Wednesday, December 16, 2015

The Christmas issue of GIRL (1955)

One of the companion comics to Eagle, Hulton Press' Girl set out to offer the same mixture of intriguing stories and educational features as its fellow publications. Where Eagle was billed as a boy's paper, Girl was obviously pitched towards schoolgirls. As this was the 1950s there was a slant towards needlework, cookery, and stories about ballet and nursing. That said, Girl also featured characters in adventure settings just as Eagle did, and its heroines were just as resourceful, independent, and brave as their male counterparts. 

Let's look at a few pages from the Christmas issue that was published 60 years ago this week, dated 21st December 1955. Unlike most of its rivals, Girl published full creator credits so there's no problem identifying who did the strips.

The cover strip (above) is Wendy and Jinx. Script by Stephen James, art by Ray Bailey and Philip Townsend. It continues onto page two...

As the comic mainly featured serials, not every story had a Christmas theme. However, Susan of St.Bride's did. Presumably the lonely patient had a happy ending in subsequent chapters. Script by Ruth Adam, art by Peter Kay. (No, not the bloke off the telly.)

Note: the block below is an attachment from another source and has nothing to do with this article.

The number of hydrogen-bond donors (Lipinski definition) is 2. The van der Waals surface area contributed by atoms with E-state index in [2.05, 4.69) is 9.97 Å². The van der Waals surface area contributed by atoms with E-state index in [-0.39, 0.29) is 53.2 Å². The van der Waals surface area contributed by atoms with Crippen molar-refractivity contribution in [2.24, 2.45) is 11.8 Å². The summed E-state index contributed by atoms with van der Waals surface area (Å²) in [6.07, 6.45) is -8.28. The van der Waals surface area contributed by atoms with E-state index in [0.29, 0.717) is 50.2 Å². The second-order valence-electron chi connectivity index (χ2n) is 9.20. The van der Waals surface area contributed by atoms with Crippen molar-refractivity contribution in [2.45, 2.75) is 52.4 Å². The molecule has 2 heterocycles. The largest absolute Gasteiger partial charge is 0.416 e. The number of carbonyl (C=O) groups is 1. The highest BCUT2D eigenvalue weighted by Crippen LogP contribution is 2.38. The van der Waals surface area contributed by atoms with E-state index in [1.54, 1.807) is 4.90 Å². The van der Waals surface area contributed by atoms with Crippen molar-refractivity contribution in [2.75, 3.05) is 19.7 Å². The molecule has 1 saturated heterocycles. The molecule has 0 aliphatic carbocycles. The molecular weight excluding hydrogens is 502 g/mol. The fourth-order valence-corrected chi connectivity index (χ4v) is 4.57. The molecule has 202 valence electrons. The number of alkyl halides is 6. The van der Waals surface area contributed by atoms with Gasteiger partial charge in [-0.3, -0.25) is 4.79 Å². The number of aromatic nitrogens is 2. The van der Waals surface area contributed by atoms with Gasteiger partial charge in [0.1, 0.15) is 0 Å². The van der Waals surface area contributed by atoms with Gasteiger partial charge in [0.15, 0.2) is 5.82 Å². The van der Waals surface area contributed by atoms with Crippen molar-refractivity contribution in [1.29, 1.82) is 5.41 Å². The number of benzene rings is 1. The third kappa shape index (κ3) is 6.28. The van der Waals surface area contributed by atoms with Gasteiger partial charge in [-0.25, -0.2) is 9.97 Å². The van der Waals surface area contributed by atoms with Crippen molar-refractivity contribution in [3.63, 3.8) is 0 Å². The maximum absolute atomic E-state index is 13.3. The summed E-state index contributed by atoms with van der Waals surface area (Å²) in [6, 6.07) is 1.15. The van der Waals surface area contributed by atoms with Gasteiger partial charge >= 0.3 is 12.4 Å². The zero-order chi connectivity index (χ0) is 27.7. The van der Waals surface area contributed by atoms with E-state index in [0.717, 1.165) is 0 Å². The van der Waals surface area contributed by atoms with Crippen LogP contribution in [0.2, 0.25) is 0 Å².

The centrespread of this issue couldn't be more festive if it tried. A Real Life Story of Franz Gruber, the composer of Silent Night (drawn by Renato Polese, written by Jenifer Callahan); Lettice's Christmas written and drawn by John Ryan (creator of Captain Pugwash); and The Journey of the Magi painted by Eric Winter. What a fantastic array of artistic talent across two pages.

Only nine of Girl's 16 pages featured comic strips (although we still refer to it as a comic, not a magazine). The rest contained features such as this one. Different times, different meanings...

Some strips were educational, such as Cookery Corner. Here you go; a mince pie recipe for Christmas. This strip is uncredited unfortunately, but what interests me is that this sort of 1950s art style (now often called "retro") has come back into fashion, although is usually drawn with vector graphics now...

The back page strip has no festive theme but I thought I'd include it as it's illustrated by Gerry Haylock, and artist many of you will remember for his work on the Doctor Who and UFO strips in Countdown / TV Action in the early 1970s. 

Which Christmas will the Blimey Time Machine land in next? Bookmark this blog and come back soon!

2 comments:

John Pitt said...

But where was Kitty Hawke?

Lew Stringer said...

Long gone by 1955. She wasn't popular enough.

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